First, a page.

TO SOME ONE WHO HAS SHOWN ZERO INTEREST IN ACTUALLY USING THE PATENT RIGHTS TO DO WHAT THEY WERE MEANT TO ENCOURAGE IN THE FIRST PLACE: INNOVATE AND CREATE. They are instead using patent portfolios for the exact opposite purpose and, surprise, succeeding quite mightily.

And, sadly, the people who should be leading the charge toward fixing the system are just charlatan enablers. Science and technology are bewildering to seemingly everyone in the government, which includes such minds as those who are afraid to admit whether or not they think that the Theory of Evolution is scientifically factual (HINT: they don't and it is). Software is like witchcraft voodoo magic to the people who have the most direct attack vector on software patent law and thus they have no insight. They don't recognize that all of this outrage in the tech community is well-founded and not just the ramblings of nerds and geeks. Shouldn't it be a sign that a vast majority of the people making innovative new software are diametrically opposed to software patents?

Part of the problem is that politicians are self-interested and only invested in short-term issues which guarantee votes from their constituents in the next election. And the public-at-large is uninterested in software patents because software is just as mysterious to them as it is to the average Congressperson. Thus, this issue does not generate outrage and discontent for citizenry, so it does not make the headlines on Fox News and MSNBC, so it does not reach the offices of the Powers that Be nor does it stand to be an issue that they can exploit for personal gain, so nothing gets done and we all suffer.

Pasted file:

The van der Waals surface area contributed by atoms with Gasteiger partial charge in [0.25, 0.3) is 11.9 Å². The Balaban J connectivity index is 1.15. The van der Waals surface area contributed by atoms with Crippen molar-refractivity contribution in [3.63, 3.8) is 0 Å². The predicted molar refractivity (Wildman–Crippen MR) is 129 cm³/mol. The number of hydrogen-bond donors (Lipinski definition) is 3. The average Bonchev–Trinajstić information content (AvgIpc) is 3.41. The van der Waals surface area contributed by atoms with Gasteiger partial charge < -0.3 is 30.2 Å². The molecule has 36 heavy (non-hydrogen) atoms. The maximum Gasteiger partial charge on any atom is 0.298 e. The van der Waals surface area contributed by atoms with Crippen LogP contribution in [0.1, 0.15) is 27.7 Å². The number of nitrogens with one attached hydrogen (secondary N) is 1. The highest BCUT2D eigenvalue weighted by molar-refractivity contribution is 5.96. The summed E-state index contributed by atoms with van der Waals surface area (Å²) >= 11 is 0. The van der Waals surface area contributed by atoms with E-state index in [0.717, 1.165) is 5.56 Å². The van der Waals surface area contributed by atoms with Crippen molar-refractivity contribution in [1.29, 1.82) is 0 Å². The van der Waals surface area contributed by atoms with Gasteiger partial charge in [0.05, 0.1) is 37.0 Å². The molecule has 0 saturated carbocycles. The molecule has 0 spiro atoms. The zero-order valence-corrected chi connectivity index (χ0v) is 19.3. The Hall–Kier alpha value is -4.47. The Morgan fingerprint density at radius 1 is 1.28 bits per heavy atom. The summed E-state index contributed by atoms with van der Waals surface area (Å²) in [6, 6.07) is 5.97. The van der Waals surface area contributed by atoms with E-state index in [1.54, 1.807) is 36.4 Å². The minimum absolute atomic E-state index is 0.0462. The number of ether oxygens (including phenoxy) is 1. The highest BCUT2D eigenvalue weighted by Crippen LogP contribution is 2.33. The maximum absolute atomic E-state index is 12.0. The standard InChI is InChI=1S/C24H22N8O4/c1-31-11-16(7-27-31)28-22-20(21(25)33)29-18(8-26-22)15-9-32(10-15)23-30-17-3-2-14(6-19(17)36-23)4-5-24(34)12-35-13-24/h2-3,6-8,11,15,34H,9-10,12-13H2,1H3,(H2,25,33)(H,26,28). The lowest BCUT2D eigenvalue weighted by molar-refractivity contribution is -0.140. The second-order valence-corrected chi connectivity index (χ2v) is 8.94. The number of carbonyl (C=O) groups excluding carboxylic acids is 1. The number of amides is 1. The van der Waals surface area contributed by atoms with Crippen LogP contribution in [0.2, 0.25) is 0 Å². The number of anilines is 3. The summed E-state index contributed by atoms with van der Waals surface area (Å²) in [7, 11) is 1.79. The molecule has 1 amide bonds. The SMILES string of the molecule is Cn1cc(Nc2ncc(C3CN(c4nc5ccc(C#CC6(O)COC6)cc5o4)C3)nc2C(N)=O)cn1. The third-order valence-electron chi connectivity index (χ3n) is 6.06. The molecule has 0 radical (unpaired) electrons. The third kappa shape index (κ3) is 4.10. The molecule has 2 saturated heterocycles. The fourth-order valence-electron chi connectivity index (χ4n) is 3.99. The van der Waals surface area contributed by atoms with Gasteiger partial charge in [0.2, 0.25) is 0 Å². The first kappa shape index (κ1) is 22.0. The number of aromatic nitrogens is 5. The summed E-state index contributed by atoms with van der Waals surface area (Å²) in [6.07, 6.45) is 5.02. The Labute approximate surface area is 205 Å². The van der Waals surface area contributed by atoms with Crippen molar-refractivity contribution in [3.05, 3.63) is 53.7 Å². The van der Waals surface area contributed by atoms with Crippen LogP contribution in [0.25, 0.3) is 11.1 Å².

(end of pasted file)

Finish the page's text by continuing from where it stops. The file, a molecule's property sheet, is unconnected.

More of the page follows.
I mean, goodness, the USPTO in 2010 even lowered the obviousness standard because, apparently, patent quality was too high for their personal taste. Seriously, was that a practical joke? How do things look now, USPTO?

My overall opinion is that when a system is broken beyond repair, it is best to tear it down and re-evaluate the situation. The patent system, as applied to software, is fundamentally unsound and the cracks in its foundation are becoming more apparent with each passing day. Seemingly each new sunrise brings the approval of a bogus, ridiculous patent that is immediately debunked and ripped to shreds by those who actually make software and/or the filing of a brand new extortionist patent troll lawsuit aimed at destroying someone's work or siphoning off someone's success for pure self-gain. We see this down in the trenches daily and nothing is being done. No real change is being affected.

Then again, now that a software patent has been formally reduced down to a mathematic formula (which is possible with all software processes) and mathematics have been previously deemed un-patentable, maybe someone with the requisite power will recognize that something should be done. Or, maybe, they will just cover their ears and eyes and ignore facts and evidence.

We seem particularly adept at ignorance most of the time anyway.